Magazine article The Christian Century

Muslims Watch Warily as House Holds Hearing

Magazine article The Christian Century

Muslims Watch Warily as House Holds Hearing

Article excerpt

THEY WERE MOVED when the first Muslim elected to Congress shed tears discussing a Muslim who died trying to save others on 9/11. They were irked by accusations from House members and annoyed when fellow Muslims maligned their faith.

At times they constituted an Amen corner. At other moments, they jeered and glared at the images beamed live from Capitol Hill.

But for the most part, the dozen Muslims gathered in Sterling, Virginia, on March 10 at the home of a local grassroots activist sat silently as they watched the House Homeland Security Committee's hearing on "the extent of radicalization in the American Muslim Community."

The hearings, spearheaded by chairman Peter King (R., N.Y.), drew loud protests from many U.S. Muslims before they even started. Too many politicians are blaming too many Muslims for the heinous actions of a few, they said.

In Boston, Aatif Harden went to watch at New England's largest mosque, a facility that opened in 2009 after years of resistance from locals. Harden, active in the Muslim American Society, had anticipated that at least a few friends would join him at the mosque. But they were too busy with work or school, he said, to spend time watching Washington.

Malik Khan, president of the Islamic Center of Boston in Wayland, Massachusetts, was among those who skipped the viewing party. "Sometimes I think the hell with it," he said. "We do so many good things, and people still just want to demonize us."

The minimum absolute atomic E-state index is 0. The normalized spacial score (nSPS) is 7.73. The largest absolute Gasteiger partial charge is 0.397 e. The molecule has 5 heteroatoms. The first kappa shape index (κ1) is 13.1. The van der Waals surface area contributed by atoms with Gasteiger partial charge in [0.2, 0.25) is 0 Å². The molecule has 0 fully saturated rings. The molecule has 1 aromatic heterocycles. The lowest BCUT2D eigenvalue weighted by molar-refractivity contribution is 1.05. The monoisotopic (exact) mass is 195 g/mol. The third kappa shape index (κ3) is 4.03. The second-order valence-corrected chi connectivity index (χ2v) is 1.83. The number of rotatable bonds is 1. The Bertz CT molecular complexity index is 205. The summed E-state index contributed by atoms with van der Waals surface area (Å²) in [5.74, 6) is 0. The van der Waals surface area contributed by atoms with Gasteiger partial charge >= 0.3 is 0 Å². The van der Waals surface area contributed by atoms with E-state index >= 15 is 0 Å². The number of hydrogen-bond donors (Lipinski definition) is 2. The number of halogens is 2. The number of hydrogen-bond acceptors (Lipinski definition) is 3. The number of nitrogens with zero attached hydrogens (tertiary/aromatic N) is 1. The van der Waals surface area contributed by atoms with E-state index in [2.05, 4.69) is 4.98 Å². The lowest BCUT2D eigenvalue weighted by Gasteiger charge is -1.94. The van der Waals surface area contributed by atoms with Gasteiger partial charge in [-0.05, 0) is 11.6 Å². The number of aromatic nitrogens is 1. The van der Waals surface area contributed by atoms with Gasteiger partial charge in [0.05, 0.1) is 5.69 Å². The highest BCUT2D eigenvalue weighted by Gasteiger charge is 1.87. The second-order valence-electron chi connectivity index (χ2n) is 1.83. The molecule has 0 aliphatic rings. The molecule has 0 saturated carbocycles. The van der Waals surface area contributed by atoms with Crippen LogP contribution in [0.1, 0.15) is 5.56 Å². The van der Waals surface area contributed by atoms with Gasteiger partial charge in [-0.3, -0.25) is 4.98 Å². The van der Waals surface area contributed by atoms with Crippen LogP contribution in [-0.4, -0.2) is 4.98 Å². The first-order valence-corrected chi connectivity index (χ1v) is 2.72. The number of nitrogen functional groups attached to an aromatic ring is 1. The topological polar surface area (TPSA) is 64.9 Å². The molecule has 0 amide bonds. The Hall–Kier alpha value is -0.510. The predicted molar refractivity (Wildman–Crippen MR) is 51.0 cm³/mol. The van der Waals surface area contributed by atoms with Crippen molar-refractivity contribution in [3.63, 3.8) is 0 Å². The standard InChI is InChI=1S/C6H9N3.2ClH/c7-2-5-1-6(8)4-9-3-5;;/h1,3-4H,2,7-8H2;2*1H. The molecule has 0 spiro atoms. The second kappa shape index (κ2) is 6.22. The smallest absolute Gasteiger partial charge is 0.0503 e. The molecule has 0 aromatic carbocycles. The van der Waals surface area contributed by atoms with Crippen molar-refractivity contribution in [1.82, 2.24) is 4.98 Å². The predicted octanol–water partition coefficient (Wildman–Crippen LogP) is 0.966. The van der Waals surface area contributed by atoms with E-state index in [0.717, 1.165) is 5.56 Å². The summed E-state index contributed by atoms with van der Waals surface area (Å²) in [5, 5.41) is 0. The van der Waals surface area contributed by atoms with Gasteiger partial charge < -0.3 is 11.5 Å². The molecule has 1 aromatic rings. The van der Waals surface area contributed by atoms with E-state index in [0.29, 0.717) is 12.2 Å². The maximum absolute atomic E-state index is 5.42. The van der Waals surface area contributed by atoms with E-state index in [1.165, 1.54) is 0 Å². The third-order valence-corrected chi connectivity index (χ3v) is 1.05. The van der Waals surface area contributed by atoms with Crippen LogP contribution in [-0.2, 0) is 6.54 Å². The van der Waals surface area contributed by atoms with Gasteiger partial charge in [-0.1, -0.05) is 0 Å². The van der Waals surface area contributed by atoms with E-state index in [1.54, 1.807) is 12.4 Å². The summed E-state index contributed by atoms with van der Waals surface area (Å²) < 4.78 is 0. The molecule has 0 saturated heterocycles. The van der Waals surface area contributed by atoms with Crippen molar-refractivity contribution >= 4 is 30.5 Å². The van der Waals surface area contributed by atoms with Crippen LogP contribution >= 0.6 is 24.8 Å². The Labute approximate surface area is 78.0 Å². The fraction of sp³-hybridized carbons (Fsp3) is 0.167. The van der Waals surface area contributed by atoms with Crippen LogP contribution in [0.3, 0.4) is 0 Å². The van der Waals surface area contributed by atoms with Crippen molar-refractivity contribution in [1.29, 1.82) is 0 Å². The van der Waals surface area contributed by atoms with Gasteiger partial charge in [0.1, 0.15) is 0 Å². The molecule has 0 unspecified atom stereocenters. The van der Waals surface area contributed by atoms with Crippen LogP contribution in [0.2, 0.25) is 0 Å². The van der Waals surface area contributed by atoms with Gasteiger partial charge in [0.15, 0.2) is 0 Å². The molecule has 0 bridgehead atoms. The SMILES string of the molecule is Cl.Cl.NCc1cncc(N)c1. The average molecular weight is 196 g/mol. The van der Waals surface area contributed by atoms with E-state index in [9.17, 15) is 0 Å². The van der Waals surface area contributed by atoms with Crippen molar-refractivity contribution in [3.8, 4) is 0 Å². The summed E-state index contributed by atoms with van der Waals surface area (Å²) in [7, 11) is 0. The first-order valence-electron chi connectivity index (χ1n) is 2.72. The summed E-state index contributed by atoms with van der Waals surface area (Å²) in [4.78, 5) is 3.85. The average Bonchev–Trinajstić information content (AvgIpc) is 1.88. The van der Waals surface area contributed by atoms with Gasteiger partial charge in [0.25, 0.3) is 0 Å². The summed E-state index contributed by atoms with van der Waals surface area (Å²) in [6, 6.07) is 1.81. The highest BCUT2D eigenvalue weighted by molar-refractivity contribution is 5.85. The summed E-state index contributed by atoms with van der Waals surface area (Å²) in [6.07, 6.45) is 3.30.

So Harden watched the hearings alone. He didn't say much, until Rep. Frank Wolf (R., Va.) accused the Council on American-Islamic Relations of terrorist sympathies. "All of this stuff is old," he said. "What's an unindicted coconspirator anyway? What the hell is that?"

The feeling was much the same back in Virginia, where 28-year-old Salah Ayoubi called similar charges from King "ridiculous." Saba Baig, a 34-year-old homeschooling mother, called CAIR, a Muslim civil rights group with chapters across the country, "our biggest voice."

The gathering was hosted by attorney Hassan Ahmad and his wife, Rabiah Ahmad, an organizer with the grassroots Muslim group My Faith My Voice. One of their guests was Ayah Ibrahim, a 26-year-old graduate student in political science at George Mason University. Ibrahim wished Muslim leaders had been invited to testify at the hearing. …

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